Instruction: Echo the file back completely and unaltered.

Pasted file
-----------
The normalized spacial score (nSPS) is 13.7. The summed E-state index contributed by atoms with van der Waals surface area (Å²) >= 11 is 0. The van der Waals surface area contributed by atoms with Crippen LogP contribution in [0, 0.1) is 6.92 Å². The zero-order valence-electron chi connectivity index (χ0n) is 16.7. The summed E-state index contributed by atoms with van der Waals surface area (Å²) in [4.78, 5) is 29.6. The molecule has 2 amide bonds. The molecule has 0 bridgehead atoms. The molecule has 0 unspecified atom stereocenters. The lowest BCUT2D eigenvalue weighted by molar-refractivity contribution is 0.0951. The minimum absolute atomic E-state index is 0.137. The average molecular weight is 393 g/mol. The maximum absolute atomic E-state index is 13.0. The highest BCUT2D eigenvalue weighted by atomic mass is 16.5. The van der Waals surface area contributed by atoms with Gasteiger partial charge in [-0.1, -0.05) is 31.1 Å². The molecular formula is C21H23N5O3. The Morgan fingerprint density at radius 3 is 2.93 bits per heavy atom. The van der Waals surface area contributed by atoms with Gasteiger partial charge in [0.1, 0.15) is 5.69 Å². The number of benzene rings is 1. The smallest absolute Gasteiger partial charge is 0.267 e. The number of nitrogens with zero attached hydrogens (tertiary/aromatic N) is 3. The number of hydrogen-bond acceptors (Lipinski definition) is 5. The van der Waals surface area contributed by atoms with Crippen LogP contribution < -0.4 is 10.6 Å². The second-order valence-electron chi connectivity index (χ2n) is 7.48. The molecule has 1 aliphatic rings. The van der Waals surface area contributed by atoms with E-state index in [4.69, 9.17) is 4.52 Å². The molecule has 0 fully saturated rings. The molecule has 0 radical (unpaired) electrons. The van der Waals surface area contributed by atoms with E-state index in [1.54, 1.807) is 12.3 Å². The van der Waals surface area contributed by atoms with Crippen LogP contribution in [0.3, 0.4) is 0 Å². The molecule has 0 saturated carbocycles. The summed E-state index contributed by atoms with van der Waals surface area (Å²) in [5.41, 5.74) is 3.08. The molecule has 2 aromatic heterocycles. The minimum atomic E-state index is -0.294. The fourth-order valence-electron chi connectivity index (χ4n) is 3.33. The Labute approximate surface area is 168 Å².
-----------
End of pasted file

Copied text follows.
The normalized spacial score (nSPS) is 13.7. The summed E-state index contributed by atoms with van der Waals surface area (Å²) >= 11 is 0. The van der Waals surface area contributed by atoms with Crippen LogP contribution in [0, 0.1) is 6.92 Å². The zero-order valence-electron chi connectivity index (χ0n) is 16.7. The summed E-state index contributed by atoms with van der Waals surface area (Å²) in [4.78, 5) is 29.6. The molecule has 2 amide bonds. The molecule has 0 bridgehead atoms. The molecule has 0 unspecified atom stereocenters. The lowest BCUT2D eigenvalue weighted by molar-refractivity contribution is 0.0951. The minimum absolute atomic E-state index is 0.137. The average molecular weight is 393 g/mol. The maximum absolute atomic E-state index is 13.0. The highest BCUT2D eigenvalue weighted by atomic mass is 16.5. The van der Waals surface area contributed by atoms with Gasteiger partial charge in [-0.1, -0.05) is 31.1 Å². The molecular formula is C21H23N5O3. The Morgan fingerprint density at radius 3 is 2.93 bits per heavy atom. The van der Waals surface area contributed by atoms with Gasteiger partial charge in [0.1, 0.15) is 5.69 Å². The number of benzene rings is 1. The smallest absolute Gasteiger partial charge is 0.267 e. The number of nitrogens with zero attached hydrogens (tertiary/aromatic N) is 3. The number of hydrogen-bond acceptors (Lipinski definition) is 5. The van der Waals surface area contributed by atoms with Crippen LogP contribution < -0.4 is 10.6 Å². The second-order valence-electron chi connectivity index (χ2n) is 7.48. The molecule has 1 aliphatic rings. The van der Waals surface area contributed by atoms with E-state index in [4.69, 9.17) is 4.52 Å². The molecule has 0 fully saturated rings. The molecule has 0 radical (unpaired) electrons. The van der Waals surface area contributed by atoms with E-state index in [1.54, 1.807) is 12.3 Å². The van der Waals surface area contributed by atoms with Crippen LogP contribution in [0.3, 0.4) is 0 Å². The molecule has 0 saturated carbocycles. The summed E-state index contributed by atoms with van der Waals surface area (Å²) in [5.41, 5.74) is 3.08. The molecule has 2 aromatic heterocycles. The minimum atomic E-state index is -0.294. The fourth-order valence-electron chi connectivity index (χ4n) is 3.33. The Labute approximate surface area is 168 Å².